Microbots swarm and shape-shift
Chinese research shows tiny mass-produced bots can organise collectively depending on the environment. Nick carne reports.
Scientists have demonstrated that microrobots of a single “species” can shape-shift as a collective into various formations and organise themselves to carry out diverse tasks in variable environments.
Unlike living species with a known ability to work together, such as ants and fish, the bots don’t have smarts to rely on sensory function and communication. The researchers had to use external magnetic or electric fields to control them.
But even so, they exhibited enough versatility and multitasking capability to suggest they could one day be used for inner-body diagnostics or biomedical treatment at the cellular or molecular level.
The research was led by Hue Xie from the State Key Laboratory of Robotics and Systems at China’s Harbin Institute of Technology, and reported in the journal Science Robotics.
Big advances with small robots are coming thick and fast. Earlier this month, for example, US researchers described how they created a million of them in just a few weeks using nanofabrication techniques borrowed from the semiconductor industry.
However, as Xie and colleagues note in their paper, “integrating drive and sensing functions into micro- and nanoscale robots remains a challenge” and you need to have an awful lot of them working together to actually be of use, say, inside a human body.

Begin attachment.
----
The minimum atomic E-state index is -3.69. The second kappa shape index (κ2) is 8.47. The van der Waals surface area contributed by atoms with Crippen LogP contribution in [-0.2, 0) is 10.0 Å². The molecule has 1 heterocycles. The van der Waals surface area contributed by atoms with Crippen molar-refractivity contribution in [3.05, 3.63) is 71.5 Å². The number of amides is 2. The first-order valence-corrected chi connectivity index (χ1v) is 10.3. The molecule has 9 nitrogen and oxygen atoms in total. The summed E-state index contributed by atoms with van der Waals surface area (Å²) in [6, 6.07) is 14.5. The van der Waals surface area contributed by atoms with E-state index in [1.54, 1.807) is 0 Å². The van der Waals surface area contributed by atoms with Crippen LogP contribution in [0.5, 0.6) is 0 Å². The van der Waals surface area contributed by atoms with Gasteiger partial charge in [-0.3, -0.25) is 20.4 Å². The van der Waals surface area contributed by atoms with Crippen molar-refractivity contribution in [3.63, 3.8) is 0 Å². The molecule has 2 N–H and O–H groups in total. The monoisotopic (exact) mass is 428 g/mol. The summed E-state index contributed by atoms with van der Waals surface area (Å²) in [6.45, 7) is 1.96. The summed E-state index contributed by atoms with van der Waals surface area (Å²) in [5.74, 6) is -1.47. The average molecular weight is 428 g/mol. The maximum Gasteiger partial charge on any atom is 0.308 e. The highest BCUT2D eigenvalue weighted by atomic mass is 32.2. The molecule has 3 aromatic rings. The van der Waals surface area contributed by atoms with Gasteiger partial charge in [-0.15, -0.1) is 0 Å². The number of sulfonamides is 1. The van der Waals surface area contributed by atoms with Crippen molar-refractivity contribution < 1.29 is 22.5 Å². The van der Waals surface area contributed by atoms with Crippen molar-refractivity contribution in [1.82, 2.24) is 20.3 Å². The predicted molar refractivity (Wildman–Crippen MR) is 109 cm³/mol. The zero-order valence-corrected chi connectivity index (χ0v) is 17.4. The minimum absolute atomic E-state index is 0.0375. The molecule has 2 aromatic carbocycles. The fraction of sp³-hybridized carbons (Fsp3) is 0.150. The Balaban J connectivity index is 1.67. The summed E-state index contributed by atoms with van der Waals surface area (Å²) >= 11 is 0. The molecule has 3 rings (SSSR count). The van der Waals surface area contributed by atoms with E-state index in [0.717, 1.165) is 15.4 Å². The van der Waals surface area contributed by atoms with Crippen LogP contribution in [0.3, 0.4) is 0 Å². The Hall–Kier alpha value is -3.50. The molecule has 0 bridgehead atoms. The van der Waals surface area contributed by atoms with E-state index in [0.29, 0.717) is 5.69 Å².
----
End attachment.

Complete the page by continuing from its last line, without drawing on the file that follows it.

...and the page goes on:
In their recent work they were able to program switchable transformation behaviour in a robotic swarm by regulating the movement of each individual microrobot. By tuning the frequency and direction of a rotating magnetic field, each individual microrobot – a peanut-shaped hematite particle – exhibited oscillating, rolling, tumbling and spinning movements.
Depending on the type of individual movement, the robots as a group self-organised into different formations of liquid (an evenly distributed pattern of robots), chains (robots connected in long and parallel rows travelling by the short end), ribbon (rows of robots travelling by the long end) and vortex (circular crowds of robots), respectively.
The researchers could also change the swarm’s speed and direction, by tweaking the applied magnetic field.
The microrobot collective accomplished a variety of tasks by switching between conformations; for example, using the “chain” formation to cross narrow channels, then the “vortex” to lift heavy loads.
Xie and colleagues say their findings support and demonstrate the idea of achieving the control of a variety of synthetic and living active matter via a programmed external stimulus, “thus increasing the possibilities of emulating living systems by active matter”.
“Moreover, the physical mechanisms that govern the dynamics of out-of-equilibrium colloidal systems were carefully investigated, which is helpful for achieving a better understanding of the cooperative mechanisms and self-organisation phenomena that occur in active systems,” they write.
“This provides potential solutions for biomedical applications, such as imaging and targeted drug delivery.”